By Karine Kalantarian
Armenian law-enforcement officials declined on Wednesday to admit their involvement in a criminal investigation into an alleged conspiracy to smuggle Russian heavy weapons into the United States from Armenia and other Eastern European countries.
Armenian citizens were reportedly among 18 people arrested and charged on Tuesday with seeking to sell grenade launchers, shoulder-fired missiles, machine guns and other assault weapons to terrorist groups in the U.S.
Only one Armenian, a certain Artur Solomonian, was identified in news reports. Solomonian, 26, and other suspects were reportedly arrested in New York, Los Angeles and Florida a year-long wiretap investigation in which an informer posed as a
weapons trafficker selling arms to terrorists. The potential “buyer” was shown pictures of weapons apparently taken in Armenia, according to the indictment made by U.S prosecutors.
Solomonian and one of the suspects, a South African national, were detained ahead an alleged trip to eastern Europe to buy the items and after a final meeting with the informer. If convicted, the two each face up to 30 years in prison.
The FBI "is currently working with Armenian and Russian authorities to secure the weapons and to arrest the responsible parties abroad," the indictment read.
However, the National Security Service (NSS) in Yerevan, the Armenian successor to the Soviet-era KGB most likely to deal with the FBI, denied any knowledge of the affair. “We heard about the case from the media,” a spokesman told RFE/RL. “Nobody has applied to us for assistance.”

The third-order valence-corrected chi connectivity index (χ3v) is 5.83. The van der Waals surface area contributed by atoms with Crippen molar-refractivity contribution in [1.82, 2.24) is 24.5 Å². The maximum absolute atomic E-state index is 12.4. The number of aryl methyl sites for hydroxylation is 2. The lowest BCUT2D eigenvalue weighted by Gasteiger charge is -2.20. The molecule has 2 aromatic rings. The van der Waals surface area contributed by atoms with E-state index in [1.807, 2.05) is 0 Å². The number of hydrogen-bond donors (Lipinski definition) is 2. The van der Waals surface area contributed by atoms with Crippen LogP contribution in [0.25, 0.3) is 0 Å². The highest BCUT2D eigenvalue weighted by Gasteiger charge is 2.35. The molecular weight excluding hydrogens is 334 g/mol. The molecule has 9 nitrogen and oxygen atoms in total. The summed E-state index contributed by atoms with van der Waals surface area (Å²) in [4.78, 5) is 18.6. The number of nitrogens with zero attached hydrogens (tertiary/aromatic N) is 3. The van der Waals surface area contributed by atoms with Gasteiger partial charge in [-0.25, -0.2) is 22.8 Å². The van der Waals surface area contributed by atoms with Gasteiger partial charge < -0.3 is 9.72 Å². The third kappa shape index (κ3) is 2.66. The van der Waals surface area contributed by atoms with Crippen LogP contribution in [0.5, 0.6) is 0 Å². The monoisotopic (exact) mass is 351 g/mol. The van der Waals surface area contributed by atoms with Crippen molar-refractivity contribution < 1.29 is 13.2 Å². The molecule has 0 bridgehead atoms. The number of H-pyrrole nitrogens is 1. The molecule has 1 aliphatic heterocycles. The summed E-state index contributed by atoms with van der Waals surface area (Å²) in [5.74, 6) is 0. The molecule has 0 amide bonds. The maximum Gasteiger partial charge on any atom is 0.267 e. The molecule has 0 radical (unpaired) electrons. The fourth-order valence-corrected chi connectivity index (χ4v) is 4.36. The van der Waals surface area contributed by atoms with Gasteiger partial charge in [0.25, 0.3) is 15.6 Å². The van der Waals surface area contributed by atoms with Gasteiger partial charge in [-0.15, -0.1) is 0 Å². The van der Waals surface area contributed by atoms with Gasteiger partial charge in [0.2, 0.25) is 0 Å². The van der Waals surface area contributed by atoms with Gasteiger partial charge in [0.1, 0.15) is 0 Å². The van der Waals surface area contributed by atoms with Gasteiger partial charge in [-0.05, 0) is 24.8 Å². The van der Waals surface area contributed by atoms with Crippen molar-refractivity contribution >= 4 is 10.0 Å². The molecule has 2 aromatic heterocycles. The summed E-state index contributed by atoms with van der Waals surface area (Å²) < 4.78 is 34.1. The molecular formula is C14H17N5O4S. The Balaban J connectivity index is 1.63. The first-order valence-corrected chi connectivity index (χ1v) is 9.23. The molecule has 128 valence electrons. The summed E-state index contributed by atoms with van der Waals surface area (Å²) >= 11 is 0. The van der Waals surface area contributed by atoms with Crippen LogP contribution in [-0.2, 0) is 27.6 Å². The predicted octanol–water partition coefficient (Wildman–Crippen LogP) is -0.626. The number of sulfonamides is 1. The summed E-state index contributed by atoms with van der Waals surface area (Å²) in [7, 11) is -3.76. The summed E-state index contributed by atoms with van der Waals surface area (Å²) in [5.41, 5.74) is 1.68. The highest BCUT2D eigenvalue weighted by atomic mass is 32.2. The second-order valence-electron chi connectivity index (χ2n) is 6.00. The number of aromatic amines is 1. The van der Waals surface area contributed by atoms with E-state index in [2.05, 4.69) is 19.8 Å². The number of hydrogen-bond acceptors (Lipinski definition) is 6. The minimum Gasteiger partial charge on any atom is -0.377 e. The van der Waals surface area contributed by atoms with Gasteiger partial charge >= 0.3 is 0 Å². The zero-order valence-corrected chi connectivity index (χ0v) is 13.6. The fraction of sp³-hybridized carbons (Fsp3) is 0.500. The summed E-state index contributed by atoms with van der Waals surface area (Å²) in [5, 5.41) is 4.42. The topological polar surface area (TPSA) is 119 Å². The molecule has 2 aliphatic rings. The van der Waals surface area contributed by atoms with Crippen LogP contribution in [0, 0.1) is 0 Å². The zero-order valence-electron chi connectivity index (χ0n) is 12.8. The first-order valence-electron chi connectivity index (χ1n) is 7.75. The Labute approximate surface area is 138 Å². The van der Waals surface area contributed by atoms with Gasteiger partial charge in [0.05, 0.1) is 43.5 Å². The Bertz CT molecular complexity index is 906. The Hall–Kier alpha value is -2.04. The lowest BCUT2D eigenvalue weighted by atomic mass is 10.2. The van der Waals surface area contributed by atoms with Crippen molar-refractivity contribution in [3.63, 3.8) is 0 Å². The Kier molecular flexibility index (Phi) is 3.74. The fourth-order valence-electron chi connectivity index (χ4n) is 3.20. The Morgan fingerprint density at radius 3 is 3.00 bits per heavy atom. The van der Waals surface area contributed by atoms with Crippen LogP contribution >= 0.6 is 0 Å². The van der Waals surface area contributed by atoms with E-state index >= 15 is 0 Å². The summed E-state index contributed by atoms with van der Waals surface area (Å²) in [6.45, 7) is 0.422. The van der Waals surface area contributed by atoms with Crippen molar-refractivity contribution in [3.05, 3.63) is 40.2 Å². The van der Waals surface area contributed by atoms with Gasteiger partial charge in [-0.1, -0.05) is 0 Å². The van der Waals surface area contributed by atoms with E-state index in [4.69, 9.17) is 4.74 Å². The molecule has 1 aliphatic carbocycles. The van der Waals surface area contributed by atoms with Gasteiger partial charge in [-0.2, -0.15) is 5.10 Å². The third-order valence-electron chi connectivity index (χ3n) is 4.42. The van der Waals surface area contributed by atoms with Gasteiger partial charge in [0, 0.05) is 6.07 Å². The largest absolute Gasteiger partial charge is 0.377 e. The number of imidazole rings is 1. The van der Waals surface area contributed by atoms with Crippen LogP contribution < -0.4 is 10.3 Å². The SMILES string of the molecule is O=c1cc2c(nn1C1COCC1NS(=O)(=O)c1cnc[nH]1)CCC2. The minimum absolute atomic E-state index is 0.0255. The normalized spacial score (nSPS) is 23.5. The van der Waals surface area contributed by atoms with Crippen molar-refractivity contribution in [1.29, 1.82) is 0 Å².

Senior officials at Armenia’s Office of Prosecutor-General also claimed that they are not aware of any joint actions by Armenian and U.S. law-enforcement agencies.
However, the NSS issued a more ambiguous statement later in the day. It revealed that Solomonian and his brother Levon have been wanted by the Armenian police since 2001 for evading compulsory military service. The security agency added that Levon Solomonian is also among the arrested suspects, suggesting that it did communicate with the FBI.
The weapons mentioned in the indictment are used by both the Armenian armed forces and Russian troops stationed in Armenia. In 2001, a group of men were arrested on the Armenian-Georgian border for allegedly trying to smuggle surface-to-air Igla missiles out of Armenia. The shoulder-fired missiles reportedly belonged to the Russian military base.
U.S. law-enforcement officials said that although the FBI informant posed as an Al-Qaeda agent, no connection was established between the accused and any terrorist organization. "These defendants may not have been terrorists themselves, but they've shown transparent willingness to do anything with anybody so long as it generates income for their organization," an FBI agent was quoted by AFP as saying.
(AP-Photolur photo: An anti-tank missile which was allegedly due to be smuggled into the United States.)